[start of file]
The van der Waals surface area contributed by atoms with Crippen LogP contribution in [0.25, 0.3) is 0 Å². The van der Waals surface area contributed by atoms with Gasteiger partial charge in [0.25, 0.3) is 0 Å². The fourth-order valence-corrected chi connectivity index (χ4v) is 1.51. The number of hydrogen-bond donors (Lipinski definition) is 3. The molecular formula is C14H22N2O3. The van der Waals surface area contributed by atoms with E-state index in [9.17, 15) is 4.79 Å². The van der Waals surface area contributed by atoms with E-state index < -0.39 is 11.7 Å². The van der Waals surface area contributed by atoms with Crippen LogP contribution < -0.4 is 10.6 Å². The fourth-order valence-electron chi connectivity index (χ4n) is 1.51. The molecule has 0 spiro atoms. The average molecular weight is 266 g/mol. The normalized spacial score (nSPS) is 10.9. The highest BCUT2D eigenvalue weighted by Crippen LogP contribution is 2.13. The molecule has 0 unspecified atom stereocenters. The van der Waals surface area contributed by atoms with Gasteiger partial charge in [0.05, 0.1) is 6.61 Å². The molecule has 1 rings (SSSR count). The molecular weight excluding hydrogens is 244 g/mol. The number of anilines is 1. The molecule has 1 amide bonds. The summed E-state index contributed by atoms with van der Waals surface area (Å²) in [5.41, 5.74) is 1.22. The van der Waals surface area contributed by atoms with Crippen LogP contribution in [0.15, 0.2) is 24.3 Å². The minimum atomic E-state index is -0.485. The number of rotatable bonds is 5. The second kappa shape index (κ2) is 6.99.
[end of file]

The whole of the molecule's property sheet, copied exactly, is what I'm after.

The van der Waals surface area contributed by atoms with Crippen LogP contribution in [0.25, 0.3) is 0 Å². The van der Waals surface area contributed by atoms with Gasteiger partial charge in [0.25, 0.3) is 0 Å². The fourth-order valence-corrected chi connectivity index (χ4v) is 1.51. The number of hydrogen-bond donors (Lipinski definition) is 3. The molecular formula is C14H22N2O3. The van der Waals surface area contributed by atoms with E-state index in [9.17, 15) is 4.79 Å². The van der Waals surface area contributed by atoms with E-state index < -0.39 is 11.7 Å². The van der Waals surface area contributed by atoms with Crippen LogP contribution < -0.4 is 10.6 Å². The fourth-order valence-electron chi connectivity index (χ4n) is 1.51. The molecule has 0 spiro atoms. The average molecular weight is 266 g/mol. The normalized spacial score (nSPS) is 10.9. The highest BCUT2D eigenvalue weighted by Crippen LogP contribution is 2.13. The molecule has 0 unspecified atom stereocenters. The van der Waals surface area contributed by atoms with Gasteiger partial charge in [0.05, 0.1) is 6.61 Å². The molecule has 1 rings (SSSR count). The molecular weight excluding hydrogens is 244 g/mol. The number of anilines is 1. The molecule has 1 amide bonds. The summed E-state index contributed by atoms with van der Waals surface area (Å²) in [5.41, 5.74) is 1.22. The van der Waals surface area contributed by atoms with Crippen LogP contribution in [0.15, 0.2) is 24.3 Å². The minimum atomic E-state index is -0.485. The number of rotatable bonds is 5. The second kappa shape index (κ2) is 6.99.